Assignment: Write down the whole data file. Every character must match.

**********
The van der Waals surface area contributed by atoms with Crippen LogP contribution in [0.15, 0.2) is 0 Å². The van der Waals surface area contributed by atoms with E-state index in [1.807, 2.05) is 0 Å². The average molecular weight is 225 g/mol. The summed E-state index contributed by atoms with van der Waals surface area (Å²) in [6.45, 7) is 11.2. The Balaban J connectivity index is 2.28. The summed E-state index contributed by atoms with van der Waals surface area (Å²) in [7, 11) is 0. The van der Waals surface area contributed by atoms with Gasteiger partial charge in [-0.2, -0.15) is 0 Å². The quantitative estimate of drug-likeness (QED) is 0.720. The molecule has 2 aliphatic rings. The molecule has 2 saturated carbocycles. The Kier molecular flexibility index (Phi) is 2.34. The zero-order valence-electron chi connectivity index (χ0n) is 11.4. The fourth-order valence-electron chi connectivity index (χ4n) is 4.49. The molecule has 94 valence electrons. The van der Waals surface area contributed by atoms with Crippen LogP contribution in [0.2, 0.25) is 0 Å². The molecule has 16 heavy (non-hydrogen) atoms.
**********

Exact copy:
The van der Waals surface area contributed by atoms with Crippen LogP contribution in [0.15, 0.2) is 0 Å². The van der Waals surface area contributed by atoms with E-state index in [1.807, 2.05) is 0 Å². The average molecular weight is 225 g/mol. The summed E-state index contributed by atoms with van der Waals surface area (Å²) in [6.45, 7) is 11.2. The Balaban J connectivity index is 2.28. The summed E-state index contributed by atoms with van der Waals surface area (Å²) in [7, 11) is 0. The van der Waals surface area contributed by atoms with Gasteiger partial charge in [-0.2, -0.15) is 0 Å². The quantitative estimate of drug-likeness (QED) is 0.720. The molecule has 2 aliphatic rings. The molecule has 2 saturated carbocycles. The Kier molecular flexibility index (Phi) is 2.34. The zero-order valence-electron chi connectivity index (χ0n) is 11.4. The fourth-order valence-electron chi connectivity index (χ4n) is 4.49. The molecule has 94 valence electrons. The van der Waals surface area contributed by atoms with Crippen LogP contribution in [0.2, 0.25) is 0 Å². The molecule has 16 heavy (non-hydrogen) atoms.